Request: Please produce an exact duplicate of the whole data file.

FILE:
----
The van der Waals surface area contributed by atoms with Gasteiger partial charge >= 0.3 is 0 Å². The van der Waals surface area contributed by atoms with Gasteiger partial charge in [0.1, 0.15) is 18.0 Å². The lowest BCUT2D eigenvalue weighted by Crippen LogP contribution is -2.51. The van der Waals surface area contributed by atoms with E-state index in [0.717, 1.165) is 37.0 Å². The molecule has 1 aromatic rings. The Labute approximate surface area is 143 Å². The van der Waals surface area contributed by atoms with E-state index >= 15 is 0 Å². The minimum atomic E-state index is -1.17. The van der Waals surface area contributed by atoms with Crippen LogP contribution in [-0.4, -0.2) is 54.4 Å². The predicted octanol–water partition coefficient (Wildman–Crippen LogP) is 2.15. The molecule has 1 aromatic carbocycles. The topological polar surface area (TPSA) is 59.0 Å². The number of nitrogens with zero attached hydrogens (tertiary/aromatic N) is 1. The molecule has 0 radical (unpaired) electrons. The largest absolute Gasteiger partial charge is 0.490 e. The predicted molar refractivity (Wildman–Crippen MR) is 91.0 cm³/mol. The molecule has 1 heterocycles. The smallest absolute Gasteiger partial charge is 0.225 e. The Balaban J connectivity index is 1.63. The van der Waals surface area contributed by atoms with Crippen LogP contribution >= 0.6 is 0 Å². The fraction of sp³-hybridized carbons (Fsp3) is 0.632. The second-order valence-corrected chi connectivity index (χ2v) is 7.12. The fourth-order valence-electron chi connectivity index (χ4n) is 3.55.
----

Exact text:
The van der Waals surface area contributed by atoms with Gasteiger partial charge >= 0.3 is 0 Å². The van der Waals surface area contributed by atoms with Gasteiger partial charge in [0.1, 0.15) is 18.0 Å². The lowest BCUT2D eigenvalue weighted by Crippen LogP contribution is -2.51. The van der Waals surface area contributed by atoms with E-state index in [0.717, 1.165) is 37.0 Å². The molecule has 1 aromatic rings. The Labute approximate surface area is 143 Å². The van der Waals surface area contributed by atoms with E-state index >= 15 is 0 Å². The minimum atomic E-state index is -1.17. The van der Waals surface area contributed by atoms with Crippen LogP contribution in [-0.4, -0.2) is 54.4 Å². The predicted octanol–water partition coefficient (Wildman–Crippen LogP) is 2.15. The molecule has 1 aromatic carbocycles. The topological polar surface area (TPSA) is 59.0 Å². The number of nitrogens with zero attached hydrogens (tertiary/aromatic N) is 1. The molecule has 0 radical (unpaired) electrons. The largest absolute Gasteiger partial charge is 0.490 e. The predicted molar refractivity (Wildman–Crippen MR) is 91.0 cm³/mol. The molecule has 1 heterocycles. The smallest absolute Gasteiger partial charge is 0.225 e. The Balaban J connectivity index is 1.63. The van der Waals surface area contributed by atoms with Crippen LogP contribution >= 0.6 is 0 Å². The fraction of sp³-hybridized carbons (Fsp3) is 0.632. The second-order valence-corrected chi connectivity index (χ2v) is 7.12. The fourth-order valence-electron chi connectivity index (χ4n) is 3.55.